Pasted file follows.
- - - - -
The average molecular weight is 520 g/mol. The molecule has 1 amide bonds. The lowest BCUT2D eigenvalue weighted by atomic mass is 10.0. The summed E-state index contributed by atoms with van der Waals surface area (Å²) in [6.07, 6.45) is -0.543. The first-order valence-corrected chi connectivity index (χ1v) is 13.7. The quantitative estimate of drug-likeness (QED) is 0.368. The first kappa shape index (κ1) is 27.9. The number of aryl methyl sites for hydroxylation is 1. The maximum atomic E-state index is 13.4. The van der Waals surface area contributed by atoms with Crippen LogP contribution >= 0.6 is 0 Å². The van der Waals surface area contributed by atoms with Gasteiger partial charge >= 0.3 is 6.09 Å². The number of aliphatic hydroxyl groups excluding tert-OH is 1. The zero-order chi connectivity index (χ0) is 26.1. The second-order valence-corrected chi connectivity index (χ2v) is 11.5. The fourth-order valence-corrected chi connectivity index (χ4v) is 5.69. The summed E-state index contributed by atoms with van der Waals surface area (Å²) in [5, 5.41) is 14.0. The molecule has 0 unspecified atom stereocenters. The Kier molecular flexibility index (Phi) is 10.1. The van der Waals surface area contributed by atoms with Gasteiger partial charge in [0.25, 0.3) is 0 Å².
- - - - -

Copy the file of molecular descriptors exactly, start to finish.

The average molecular weight is 520 g/mol. The molecule has 1 amide bonds. The lowest BCUT2D eigenvalue weighted by atomic mass is 10.0. The summed E-state index contributed by atoms with van der Waals surface area (Å²) in [6.07, 6.45) is -0.543. The first-order valence-corrected chi connectivity index (χ1v) is 13.7. The quantitative estimate of drug-likeness (QED) is 0.368. The first kappa shape index (κ1) is 27.9. The number of aryl methyl sites for hydroxylation is 1. The maximum atomic E-state index is 13.4. The van der Waals surface area contributed by atoms with Crippen LogP contribution >= 0.6 is 0 Å². The van der Waals surface area contributed by atoms with Gasteiger partial charge >= 0.3 is 6.09 Å². The number of aliphatic hydroxyl groups excluding tert-OH is 1. The zero-order chi connectivity index (χ0) is 26.1. The second-order valence-corrected chi connectivity index (χ2v) is 11.5. The fourth-order valence-corrected chi connectivity index (χ4v) is 5.69. The summed E-state index contributed by atoms with van der Waals surface area (Å²) in [5, 5.41) is 14.0. The molecule has 0 unspecified atom stereocenters. The Kier molecular flexibility index (Phi) is 10.1. The van der Waals surface area contributed by atoms with Gasteiger partial charge in [0.25, 0.3) is 0 Å².